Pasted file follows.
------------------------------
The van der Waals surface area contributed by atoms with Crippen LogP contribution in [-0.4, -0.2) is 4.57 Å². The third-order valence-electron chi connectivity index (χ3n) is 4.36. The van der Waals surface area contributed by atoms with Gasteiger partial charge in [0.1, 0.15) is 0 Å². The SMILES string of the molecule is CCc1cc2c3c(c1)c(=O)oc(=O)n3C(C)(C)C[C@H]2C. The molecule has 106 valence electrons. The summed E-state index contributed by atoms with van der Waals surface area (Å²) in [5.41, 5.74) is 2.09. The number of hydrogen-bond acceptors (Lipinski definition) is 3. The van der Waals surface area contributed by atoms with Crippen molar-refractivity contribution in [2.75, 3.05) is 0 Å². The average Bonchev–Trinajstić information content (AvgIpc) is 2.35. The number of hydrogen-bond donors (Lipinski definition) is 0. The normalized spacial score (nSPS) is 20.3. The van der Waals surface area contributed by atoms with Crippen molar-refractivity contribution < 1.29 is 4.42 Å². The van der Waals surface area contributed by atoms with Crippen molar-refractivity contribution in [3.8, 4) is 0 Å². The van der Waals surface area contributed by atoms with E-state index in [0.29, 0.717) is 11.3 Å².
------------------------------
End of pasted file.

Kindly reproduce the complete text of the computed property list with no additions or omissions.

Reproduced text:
The van der Waals surface area contributed by atoms with Crippen LogP contribution in [-0.4, -0.2) is 4.57 Å². The third-order valence-electron chi connectivity index (χ3n) is 4.36. The van der Waals surface area contributed by atoms with Gasteiger partial charge in [0.1, 0.15) is 0 Å². The SMILES string of the molecule is CCc1cc2c3c(c1)c(=O)oc(=O)n3C(C)(C)C[C@H]2C. The molecule has 106 valence electrons. The summed E-state index contributed by atoms with van der Waals surface area (Å²) in [5.41, 5.74) is 2.09. The number of hydrogen-bond acceptors (Lipinski definition) is 3. The van der Waals surface area contributed by atoms with Crippen molar-refractivity contribution in [2.75, 3.05) is 0 Å². The average Bonchev–Trinajstić information content (AvgIpc) is 2.35. The number of hydrogen-bond donors (Lipinski definition) is 0. The normalized spacial score (nSPS) is 20.3. The van der Waals surface area contributed by atoms with Crippen molar-refractivity contribution < 1.29 is 4.42 Å². The van der Waals surface area contributed by atoms with Crippen molar-refractivity contribution in [3.8, 4) is 0 Å². The van der Waals surface area contributed by atoms with E-state index in [0.29, 0.717) is 11.3 Å².